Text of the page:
How did Amy Klobuchar do in Tuesday night's debate?

The senator stuck to her more moderate policies, emphasizing her electability in a still crowded field.
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Minnesota Senator Amy Klobuchar maintained she wouldn’t make promises she couldn’t keep as President and emphasized her ability to win in red districts at Tuesday night’s Democratic Presidential debate. This put her in more of a middle-of-road position as many of her fellow candidates argued over how progressive a Democratic nominee needs to be.

Klobuchar started out with stating she wouldn’t make promises that were too big, a pattern that would follow with her stances of things like health care and college affordability.

“You're going to hear a lot of promises up here, but I'm gonna will tell you this. Yes, I have bold ideas but they are grounded in reality. And, yes, I will make some simple promises,” she said.

The senator’s first question came in the form of a reaction to previous comments from Senator Elizabeth Warren, who said candidates opposed to Medicare for All were “not willing to fight for it.” Klobuchar responded by saying she didn’t want to kick people off of their existing insurance plans and instead offer public option, a stance echoed by candidates like former Rep. John Delaney.

"Clearly this is the quickest way to get things done. People can’t wait," she said.

Senator Bernie Sanders pushed back, claiming those with private insurance aren’t always covered and still face high costs.

"People talk about having insurance. There are millions of people who have insurance who can’t go to the doctor and when they come out of the hospital they go bankrupt."

Healthcare was one of the most talked-about issue on stage Monday night, with  conversations dominated by Sanders and Warren, both supporters of Medicare for All. According to CNN, Warren talked for a total of around 18 minutes, the most of any of the 10 candidates. Sanders was close behind, compared to Klobuchar’s 10 minutes.

Klobuchar on immigration, guns

Immigration issues came up next, with candidates being asked if they would decriminalize undocumented border crossings. South Bend Indiana Mayor Pete Buttigieg said under him, crossing illegally would still be a crime, but handled instead under civil law.

Currently, crossing illegally can be handled either as a misdemeanor or as a civil violation.

“We’ve got a crisis on our hands. And it’s not just a crisis of immigration. It’s a crisis of cruelty and incompetence.”

Klobuchar did not address decriminalizing crossings, but said a willingness for reform does exist in Congress. She said what’s needed is “the right person in the White House.”

Her plan revolves around allowing refugees to seek asylum, securing the border and processing cases more efficiently to help immigrants become citizens.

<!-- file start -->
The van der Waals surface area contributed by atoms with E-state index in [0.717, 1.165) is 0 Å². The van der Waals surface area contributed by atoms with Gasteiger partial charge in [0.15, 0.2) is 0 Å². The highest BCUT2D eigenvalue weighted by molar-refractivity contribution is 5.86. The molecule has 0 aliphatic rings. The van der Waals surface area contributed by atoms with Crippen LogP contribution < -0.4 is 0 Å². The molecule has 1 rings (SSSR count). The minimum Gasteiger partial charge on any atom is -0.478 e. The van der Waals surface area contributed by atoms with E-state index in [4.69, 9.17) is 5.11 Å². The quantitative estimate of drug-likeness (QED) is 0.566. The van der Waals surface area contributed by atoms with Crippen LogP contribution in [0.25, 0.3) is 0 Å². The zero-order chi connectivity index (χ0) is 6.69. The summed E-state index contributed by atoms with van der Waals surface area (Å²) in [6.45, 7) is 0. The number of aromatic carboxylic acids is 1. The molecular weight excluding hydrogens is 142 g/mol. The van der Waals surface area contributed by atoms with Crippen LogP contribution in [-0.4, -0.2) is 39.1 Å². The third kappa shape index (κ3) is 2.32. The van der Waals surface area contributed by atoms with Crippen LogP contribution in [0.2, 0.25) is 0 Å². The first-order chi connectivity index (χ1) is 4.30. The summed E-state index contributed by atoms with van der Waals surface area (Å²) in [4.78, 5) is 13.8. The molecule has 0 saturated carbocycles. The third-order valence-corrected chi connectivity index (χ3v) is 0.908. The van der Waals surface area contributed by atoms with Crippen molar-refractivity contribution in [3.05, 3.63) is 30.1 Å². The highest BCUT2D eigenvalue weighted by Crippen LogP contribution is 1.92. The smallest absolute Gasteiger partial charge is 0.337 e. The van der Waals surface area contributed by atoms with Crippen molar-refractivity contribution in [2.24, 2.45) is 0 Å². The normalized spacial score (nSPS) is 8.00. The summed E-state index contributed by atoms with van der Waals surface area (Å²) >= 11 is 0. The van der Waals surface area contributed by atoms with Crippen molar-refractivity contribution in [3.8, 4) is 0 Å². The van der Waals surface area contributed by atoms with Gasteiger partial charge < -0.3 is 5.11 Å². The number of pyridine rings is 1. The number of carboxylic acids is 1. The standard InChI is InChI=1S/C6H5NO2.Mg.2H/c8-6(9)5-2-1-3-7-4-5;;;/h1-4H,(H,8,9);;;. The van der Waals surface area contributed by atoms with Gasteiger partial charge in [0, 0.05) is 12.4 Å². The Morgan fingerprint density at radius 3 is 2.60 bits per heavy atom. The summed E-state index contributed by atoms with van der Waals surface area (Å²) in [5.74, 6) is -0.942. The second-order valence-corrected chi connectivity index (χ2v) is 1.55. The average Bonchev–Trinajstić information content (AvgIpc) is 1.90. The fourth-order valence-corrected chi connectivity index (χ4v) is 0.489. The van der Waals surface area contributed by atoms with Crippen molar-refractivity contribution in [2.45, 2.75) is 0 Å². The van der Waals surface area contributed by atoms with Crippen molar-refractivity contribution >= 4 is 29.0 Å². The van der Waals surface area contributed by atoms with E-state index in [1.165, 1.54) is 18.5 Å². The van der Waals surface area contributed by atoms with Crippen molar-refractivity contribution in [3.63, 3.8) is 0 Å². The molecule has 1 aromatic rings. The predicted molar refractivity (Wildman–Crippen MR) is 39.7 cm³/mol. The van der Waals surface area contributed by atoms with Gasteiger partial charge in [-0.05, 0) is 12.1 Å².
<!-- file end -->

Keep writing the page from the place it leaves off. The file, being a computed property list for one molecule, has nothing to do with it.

Buttigieg emphasized his age when the issue of gun violence came up, noting he was in high school when the Columbine massacre took place.

Klobuchar’s stance on gun violence was rooted in taking on the National Rifle Association. "The people are with us," she said of support for gun control measures. The issue, she said, is that politicians will eventually “fold” to the NRA.

These remarks led to a larger conversation about corporate money in politics.

Marianne Williamson, an unexpected standout of Tuesday’s debate, called for a constitutional amendment and public campaign funding.

"The issue of gun safety is that the NRA has us in a chokehold. But so do the pharmaceutical companies and so do the health insurance companies and so do the fossil fuel companies and so do the defense contractors," she said.

She says her opponents can't fund their promises

Klobuchar was later pressed on her claims that policies like Medicare for All and tuition-free public college were promises her opponents couldn’t keep. Moderators asked her what candidates were making such promises.

The senator responded by stating everyone on stage was trying to get elected. She said policies like Medicare for All might win an argument but will not win an election.

“I think how we win an election by bring everyone with us. I have won in those districts that Donald Trump won by 20 points."

Finally, on the issue of college affordability, Klobuchar once again took a more moderate stance.

Former Rep. Beto O’Rourke said he supports tuition-free two-year college and would support trade work as a viable option for students.

While Sanders said he supports tuition-free college for all students, Klobuchar said she would focus resources on the neediest students and emphasized loan refinancing as an option. She criticized plans she said would send wealthy students to college for free, claiming it would add to the nation’s growing debt.

“I want to make it easier for kids to go to college.” she said. “My problem with some of these plans is they literally would pay for wealthy kids, for Wall Street kids, to go to college.”

Klobuchar closed by saying she would govern with “integrity.”

"We have a President where people turn off the TV when they see him. Not me. I will make you proud as your president."

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